Know before you go
Grazing animalsYes, May to November
Please stay on footpaths.
When to visit
Opening timesAll year round
Best time to visitAll year round
About the reserve
Cuckoos are still a regular visitor to Bostraze. They arrive in the spring (from late April) and leave in June. Cuckoos are well-known brood parasites, the female lays her eggs in the nests of other birds, particularly meadow pipits. There are two carnivorous plants here at Bostraze – round leaved sundew and pale butterwort.
Both capture insects with their sticky leaves in order to obtain vital nutrients. They can be found in the wet, boggy areas, where cattle hoof-prints create bare ground for them to grow in.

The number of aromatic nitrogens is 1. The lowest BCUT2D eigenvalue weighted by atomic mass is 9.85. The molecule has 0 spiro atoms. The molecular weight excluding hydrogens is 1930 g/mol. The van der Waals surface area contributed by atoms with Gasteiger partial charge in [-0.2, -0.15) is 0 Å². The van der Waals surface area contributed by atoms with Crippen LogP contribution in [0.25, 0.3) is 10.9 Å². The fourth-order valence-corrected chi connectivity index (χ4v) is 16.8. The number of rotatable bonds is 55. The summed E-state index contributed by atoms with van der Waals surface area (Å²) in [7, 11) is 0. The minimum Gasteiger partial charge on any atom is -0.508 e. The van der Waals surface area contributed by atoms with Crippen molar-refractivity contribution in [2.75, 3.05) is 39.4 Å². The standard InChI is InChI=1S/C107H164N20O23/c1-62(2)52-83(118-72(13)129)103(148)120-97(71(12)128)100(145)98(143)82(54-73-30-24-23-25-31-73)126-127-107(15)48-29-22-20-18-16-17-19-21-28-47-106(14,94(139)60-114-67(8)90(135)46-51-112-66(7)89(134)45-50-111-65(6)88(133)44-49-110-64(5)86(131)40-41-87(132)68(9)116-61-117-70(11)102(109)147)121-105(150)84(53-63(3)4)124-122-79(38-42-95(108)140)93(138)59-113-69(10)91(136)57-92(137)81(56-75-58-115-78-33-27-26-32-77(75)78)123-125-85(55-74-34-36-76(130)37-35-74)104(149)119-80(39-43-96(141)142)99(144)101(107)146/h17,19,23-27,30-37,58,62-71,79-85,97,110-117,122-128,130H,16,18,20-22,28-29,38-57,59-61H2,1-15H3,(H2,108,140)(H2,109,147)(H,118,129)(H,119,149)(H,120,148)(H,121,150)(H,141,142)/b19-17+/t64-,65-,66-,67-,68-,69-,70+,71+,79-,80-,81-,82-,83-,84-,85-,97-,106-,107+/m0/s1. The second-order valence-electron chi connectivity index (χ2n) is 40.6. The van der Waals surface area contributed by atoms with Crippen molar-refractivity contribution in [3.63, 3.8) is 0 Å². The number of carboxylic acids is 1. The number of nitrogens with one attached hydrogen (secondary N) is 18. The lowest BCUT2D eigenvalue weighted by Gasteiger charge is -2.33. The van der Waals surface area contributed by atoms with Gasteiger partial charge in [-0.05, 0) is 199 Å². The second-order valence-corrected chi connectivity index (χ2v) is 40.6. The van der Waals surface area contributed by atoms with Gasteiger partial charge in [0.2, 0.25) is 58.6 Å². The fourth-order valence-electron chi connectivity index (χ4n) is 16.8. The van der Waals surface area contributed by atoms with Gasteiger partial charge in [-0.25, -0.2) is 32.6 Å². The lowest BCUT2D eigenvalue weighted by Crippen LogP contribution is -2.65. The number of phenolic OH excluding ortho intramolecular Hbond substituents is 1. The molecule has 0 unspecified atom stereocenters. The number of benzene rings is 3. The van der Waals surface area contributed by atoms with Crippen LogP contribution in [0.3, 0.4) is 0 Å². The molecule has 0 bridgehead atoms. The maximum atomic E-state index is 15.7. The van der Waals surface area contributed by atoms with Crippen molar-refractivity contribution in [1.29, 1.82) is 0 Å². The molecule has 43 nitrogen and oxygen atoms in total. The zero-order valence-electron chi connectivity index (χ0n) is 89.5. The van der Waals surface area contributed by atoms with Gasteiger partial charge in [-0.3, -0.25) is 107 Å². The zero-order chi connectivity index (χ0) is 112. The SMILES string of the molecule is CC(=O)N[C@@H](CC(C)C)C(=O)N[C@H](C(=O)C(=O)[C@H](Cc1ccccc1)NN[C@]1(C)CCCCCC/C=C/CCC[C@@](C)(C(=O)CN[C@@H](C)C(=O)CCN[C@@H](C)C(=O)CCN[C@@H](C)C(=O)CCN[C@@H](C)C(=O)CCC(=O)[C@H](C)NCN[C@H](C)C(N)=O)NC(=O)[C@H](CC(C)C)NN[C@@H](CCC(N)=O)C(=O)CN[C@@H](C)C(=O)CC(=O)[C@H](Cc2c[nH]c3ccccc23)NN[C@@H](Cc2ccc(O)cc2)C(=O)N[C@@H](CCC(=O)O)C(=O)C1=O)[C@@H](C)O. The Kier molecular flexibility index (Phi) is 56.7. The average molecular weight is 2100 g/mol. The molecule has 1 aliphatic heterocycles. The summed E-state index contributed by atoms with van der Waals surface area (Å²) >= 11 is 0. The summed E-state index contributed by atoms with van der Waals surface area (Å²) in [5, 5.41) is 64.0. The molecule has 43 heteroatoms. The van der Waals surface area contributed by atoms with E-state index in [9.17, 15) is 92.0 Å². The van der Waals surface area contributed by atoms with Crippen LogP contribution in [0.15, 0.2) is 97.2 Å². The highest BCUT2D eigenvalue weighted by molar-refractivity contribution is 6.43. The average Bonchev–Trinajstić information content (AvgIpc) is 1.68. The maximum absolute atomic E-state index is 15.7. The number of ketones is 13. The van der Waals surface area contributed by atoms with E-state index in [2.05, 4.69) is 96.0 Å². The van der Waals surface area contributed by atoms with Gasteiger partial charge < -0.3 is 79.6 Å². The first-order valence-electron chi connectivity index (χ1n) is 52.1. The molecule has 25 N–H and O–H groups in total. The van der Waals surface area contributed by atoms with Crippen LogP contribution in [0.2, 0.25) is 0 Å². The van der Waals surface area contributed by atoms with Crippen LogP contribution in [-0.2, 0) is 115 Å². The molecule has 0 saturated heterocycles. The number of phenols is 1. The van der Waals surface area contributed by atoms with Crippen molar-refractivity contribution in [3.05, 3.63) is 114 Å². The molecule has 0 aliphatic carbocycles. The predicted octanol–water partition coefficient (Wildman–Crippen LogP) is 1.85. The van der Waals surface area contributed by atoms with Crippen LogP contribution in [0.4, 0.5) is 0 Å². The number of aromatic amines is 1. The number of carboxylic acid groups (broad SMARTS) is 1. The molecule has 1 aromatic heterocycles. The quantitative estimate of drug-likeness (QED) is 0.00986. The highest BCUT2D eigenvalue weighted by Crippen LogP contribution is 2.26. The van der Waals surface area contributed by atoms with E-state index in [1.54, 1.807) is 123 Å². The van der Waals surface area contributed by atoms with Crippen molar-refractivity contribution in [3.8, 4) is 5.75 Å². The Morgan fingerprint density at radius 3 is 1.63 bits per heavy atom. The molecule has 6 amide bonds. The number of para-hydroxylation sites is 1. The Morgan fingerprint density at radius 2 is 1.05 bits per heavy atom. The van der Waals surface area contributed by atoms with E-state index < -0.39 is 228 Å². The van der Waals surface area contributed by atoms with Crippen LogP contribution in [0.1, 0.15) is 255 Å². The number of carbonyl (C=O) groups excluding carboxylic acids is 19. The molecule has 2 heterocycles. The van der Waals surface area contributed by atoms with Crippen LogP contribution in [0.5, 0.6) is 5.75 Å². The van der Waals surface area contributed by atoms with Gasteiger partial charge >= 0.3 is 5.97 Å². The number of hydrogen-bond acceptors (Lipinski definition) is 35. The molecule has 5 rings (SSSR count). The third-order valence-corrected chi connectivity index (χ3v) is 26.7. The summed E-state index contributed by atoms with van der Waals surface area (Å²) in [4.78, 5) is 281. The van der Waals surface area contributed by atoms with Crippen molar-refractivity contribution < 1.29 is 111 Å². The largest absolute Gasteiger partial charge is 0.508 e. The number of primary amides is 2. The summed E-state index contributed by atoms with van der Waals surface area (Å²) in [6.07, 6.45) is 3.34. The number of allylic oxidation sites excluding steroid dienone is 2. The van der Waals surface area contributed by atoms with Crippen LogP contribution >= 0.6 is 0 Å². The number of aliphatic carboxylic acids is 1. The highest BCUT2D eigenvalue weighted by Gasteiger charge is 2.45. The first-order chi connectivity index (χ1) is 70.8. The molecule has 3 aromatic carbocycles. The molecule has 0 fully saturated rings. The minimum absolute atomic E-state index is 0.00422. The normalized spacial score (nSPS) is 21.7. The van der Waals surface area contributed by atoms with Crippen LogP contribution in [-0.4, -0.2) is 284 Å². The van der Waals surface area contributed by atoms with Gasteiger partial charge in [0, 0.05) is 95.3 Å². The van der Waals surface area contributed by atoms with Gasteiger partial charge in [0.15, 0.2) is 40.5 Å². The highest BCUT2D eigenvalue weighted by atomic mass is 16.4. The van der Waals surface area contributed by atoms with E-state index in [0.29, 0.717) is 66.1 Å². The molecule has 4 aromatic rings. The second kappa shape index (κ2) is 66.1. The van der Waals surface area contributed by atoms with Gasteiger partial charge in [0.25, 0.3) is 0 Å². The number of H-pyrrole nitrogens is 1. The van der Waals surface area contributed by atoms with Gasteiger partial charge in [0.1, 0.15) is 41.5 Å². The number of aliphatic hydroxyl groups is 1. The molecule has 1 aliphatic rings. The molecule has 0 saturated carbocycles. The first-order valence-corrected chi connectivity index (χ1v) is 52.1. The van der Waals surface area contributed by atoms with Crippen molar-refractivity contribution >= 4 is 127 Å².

The small red damselfly has become rare in West Penwith due to the draining of the wetland habitats. Our management of Bostraze’s wet grassland, mossy pools and the creation of seven ponds has created excellent breeding habitat for this species, which can be now be seen here from July to September.
As with many valley bottoms in Cornwall, there were casserite (tin ore) deposits beneath the peat and gravels. Tin streaming was a method of extracting the ore by washing away surface deposits to expose the casserite.
At the nature reserve’s lowest and most northerly point, the banks and guttrs are all that remain of the tin streaming process.